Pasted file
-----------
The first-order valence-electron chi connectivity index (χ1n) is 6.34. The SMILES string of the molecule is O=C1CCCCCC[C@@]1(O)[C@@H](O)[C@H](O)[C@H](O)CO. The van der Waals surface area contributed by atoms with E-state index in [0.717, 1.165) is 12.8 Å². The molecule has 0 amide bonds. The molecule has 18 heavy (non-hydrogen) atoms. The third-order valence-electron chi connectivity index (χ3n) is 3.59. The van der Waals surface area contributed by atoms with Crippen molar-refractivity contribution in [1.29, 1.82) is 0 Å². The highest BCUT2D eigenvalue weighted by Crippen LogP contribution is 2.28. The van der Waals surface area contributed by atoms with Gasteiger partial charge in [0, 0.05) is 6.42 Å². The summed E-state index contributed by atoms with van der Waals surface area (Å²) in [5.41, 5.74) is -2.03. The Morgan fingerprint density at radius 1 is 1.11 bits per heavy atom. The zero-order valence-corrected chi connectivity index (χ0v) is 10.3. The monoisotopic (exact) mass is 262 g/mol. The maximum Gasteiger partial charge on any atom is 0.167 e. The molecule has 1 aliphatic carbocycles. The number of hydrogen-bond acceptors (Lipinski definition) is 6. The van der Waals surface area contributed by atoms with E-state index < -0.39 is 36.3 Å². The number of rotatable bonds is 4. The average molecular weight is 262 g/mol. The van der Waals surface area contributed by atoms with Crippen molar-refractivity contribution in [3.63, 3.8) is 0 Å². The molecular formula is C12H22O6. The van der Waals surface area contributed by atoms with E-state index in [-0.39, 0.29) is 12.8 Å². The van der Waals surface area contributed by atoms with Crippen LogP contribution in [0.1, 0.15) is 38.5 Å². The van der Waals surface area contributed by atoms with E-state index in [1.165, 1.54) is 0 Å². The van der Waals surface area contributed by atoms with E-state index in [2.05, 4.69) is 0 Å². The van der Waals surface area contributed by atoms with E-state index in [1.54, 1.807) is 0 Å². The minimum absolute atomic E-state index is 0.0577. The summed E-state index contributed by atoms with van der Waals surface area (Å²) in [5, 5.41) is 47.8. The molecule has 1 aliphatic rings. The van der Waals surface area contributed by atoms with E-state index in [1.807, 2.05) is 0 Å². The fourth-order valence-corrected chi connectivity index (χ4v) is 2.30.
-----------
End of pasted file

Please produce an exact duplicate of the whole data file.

The first-order valence-electron chi connectivity index (χ1n) is 6.34. The SMILES string of the molecule is O=C1CCCCCC[C@@]1(O)[C@@H](O)[C@H](O)[C@H](O)CO. The van der Waals surface area contributed by atoms with E-state index in [0.717, 1.165) is 12.8 Å². The molecule has 0 amide bonds. The molecule has 18 heavy (non-hydrogen) atoms. The third-order valence-electron chi connectivity index (χ3n) is 3.59. The van der Waals surface area contributed by atoms with Crippen molar-refractivity contribution in [1.29, 1.82) is 0 Å². The highest BCUT2D eigenvalue weighted by Crippen LogP contribution is 2.28. The van der Waals surface area contributed by atoms with Gasteiger partial charge in [0, 0.05) is 6.42 Å². The summed E-state index contributed by atoms with van der Waals surface area (Å²) in [5.41, 5.74) is -2.03. The Morgan fingerprint density at radius 1 is 1.11 bits per heavy atom. The zero-order valence-corrected chi connectivity index (χ0v) is 10.3. The monoisotopic (exact) mass is 262 g/mol. The maximum Gasteiger partial charge on any atom is 0.167 e. The molecule has 1 aliphatic carbocycles. The number of hydrogen-bond acceptors (Lipinski definition) is 6. The van der Waals surface area contributed by atoms with E-state index < -0.39 is 36.3 Å². The number of rotatable bonds is 4. The average molecular weight is 262 g/mol. The van der Waals surface area contributed by atoms with Crippen molar-refractivity contribution in [3.63, 3.8) is 0 Å². The molecular formula is C12H22O6. The van der Waals surface area contributed by atoms with E-state index in [-0.39, 0.29) is 12.8 Å². The van der Waals surface area contributed by atoms with Crippen LogP contribution in [0.1, 0.15) is 38.5 Å². The van der Waals surface area contributed by atoms with E-state index in [1.165, 1.54) is 0 Å². The van der Waals surface area contributed by atoms with E-state index in [2.05, 4.69) is 0 Å². The van der Waals surface area contributed by atoms with E-state index in [1.54, 1.807) is 0 Å². The minimum absolute atomic E-state index is 0.0577. The summed E-state index contributed by atoms with van der Waals surface area (Å²) in [5, 5.41) is 47.8. The molecule has 1 aliphatic rings. The van der Waals surface area contributed by atoms with E-state index in [1.807, 2.05) is 0 Å². The fourth-order valence-corrected chi connectivity index (χ4v) is 2.30.